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University of West London

Biomedical Science

UCAS Code: H160

Bachelor of Science (with Honours) - BSc (Hons)

Entry requirements


A level

B,B,C

Pass Access to HE Diploma (Minimum of 45 credits at level 3)

Pearson BTEC Level 3 National Extended Diploma (first teaching from September 2016)

DMM

UCAS Tariff

112

About this course


Course option

3.0years

Full-time | 2021

Subject

Biomedical sciences

This course is designed to enhance your knowledge of biological and medical sciences to enable understanding and to analyse the basis of human disease. It will involve the study and knowledge of the human body, to conduct medical research on a variety of common health conditions. There are various areas to specialise in for example, genetics, microbiology, and Immunology. The course will prepare you with the required skills needed to become a biomedical scientist, such as practical skills for performing the research to make a breakthrough; technical skills for maintaining high tech machines and equipment; communications skills to report on the results of the patient’s samples and analytical skills for reviewing test results; numeracy skills for analysing statistics and data and organisational skills, providing a methodical approach to prioritise workloads based on urgency. At the end of the degree, you will be trained to study medicine or become a consultant biomedical scientist.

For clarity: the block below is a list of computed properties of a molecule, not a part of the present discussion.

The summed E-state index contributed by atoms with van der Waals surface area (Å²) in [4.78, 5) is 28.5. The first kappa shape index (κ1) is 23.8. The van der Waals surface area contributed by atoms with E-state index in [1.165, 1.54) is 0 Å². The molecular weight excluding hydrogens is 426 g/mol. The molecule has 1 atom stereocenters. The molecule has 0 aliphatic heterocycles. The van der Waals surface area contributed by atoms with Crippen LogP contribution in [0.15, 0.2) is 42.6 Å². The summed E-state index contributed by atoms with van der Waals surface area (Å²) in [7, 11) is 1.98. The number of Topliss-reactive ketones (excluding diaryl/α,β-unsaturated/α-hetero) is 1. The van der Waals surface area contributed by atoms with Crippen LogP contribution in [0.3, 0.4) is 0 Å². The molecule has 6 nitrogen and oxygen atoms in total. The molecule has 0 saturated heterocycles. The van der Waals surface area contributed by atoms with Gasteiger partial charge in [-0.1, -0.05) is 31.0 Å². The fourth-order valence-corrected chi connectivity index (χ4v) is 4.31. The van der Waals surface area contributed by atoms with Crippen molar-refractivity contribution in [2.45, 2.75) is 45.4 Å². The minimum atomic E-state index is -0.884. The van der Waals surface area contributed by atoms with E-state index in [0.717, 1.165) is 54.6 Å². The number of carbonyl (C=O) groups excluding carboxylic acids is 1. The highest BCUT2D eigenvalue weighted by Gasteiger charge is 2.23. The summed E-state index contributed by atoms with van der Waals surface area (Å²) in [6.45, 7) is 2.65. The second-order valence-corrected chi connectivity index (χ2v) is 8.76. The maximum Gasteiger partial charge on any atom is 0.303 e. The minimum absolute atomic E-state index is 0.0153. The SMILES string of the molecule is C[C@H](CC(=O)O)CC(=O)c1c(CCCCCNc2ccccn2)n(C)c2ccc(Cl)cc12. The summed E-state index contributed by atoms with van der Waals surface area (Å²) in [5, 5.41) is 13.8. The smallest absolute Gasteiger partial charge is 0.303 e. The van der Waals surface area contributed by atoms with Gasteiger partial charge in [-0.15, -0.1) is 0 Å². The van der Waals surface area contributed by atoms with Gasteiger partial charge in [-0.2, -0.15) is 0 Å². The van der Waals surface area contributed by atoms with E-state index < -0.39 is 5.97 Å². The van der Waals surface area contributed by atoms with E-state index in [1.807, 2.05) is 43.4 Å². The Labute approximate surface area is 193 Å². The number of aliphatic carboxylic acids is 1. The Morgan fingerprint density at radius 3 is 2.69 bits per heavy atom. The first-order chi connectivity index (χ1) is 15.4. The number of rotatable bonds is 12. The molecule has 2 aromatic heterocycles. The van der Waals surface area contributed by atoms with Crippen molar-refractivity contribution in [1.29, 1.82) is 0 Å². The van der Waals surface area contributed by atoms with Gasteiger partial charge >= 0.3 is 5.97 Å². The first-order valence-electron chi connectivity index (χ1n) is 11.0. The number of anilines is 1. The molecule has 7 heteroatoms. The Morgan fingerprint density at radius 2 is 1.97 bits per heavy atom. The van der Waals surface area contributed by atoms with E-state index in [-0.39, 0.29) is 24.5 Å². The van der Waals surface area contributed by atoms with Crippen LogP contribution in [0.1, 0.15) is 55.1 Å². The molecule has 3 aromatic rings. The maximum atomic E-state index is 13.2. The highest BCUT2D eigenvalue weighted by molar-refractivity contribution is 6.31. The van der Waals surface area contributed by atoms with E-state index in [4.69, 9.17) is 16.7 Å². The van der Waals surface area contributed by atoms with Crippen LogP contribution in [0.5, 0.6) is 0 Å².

On graduation you can pursue a career in a wide range of careers in healthcare, working in the NHS, medical research laboratories and/or teaching in academia, pharmaceutical research or biomedical product marketing. You may decide to pursue a medicine or dentistry degree.

The Uni


Course location:

Main site - West London

Department:

School of Biomedical Sciences

TEF rating:
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What students say


How do students rate their degree experience?

The stats below relate to the general subject area/s at this university, not this specific course. We show this where there isn’t enough data about the course, or where this is the most detailed info available to us.

Subjects allied to medicine

Sorry, no information to show

This is usually because there were too few respondents in the data we receive to be able to provide results about the subject at this university.


Who studies this subject and how do they get on?

93%
UK students
7%
International students
15%
Male students
85%
Female students
71%
2:1 or above
6%
Drop out rate

Most popular A-Levels studied (and grade achieved)

E
C
B

After graduation


The stats in this section relate to the general subject area/s at this university – not this specific course. We show this where there isn't enough data about the course, or where this is the most detailed info available to us.

Subjects allied to medicine

What are graduates doing after six months?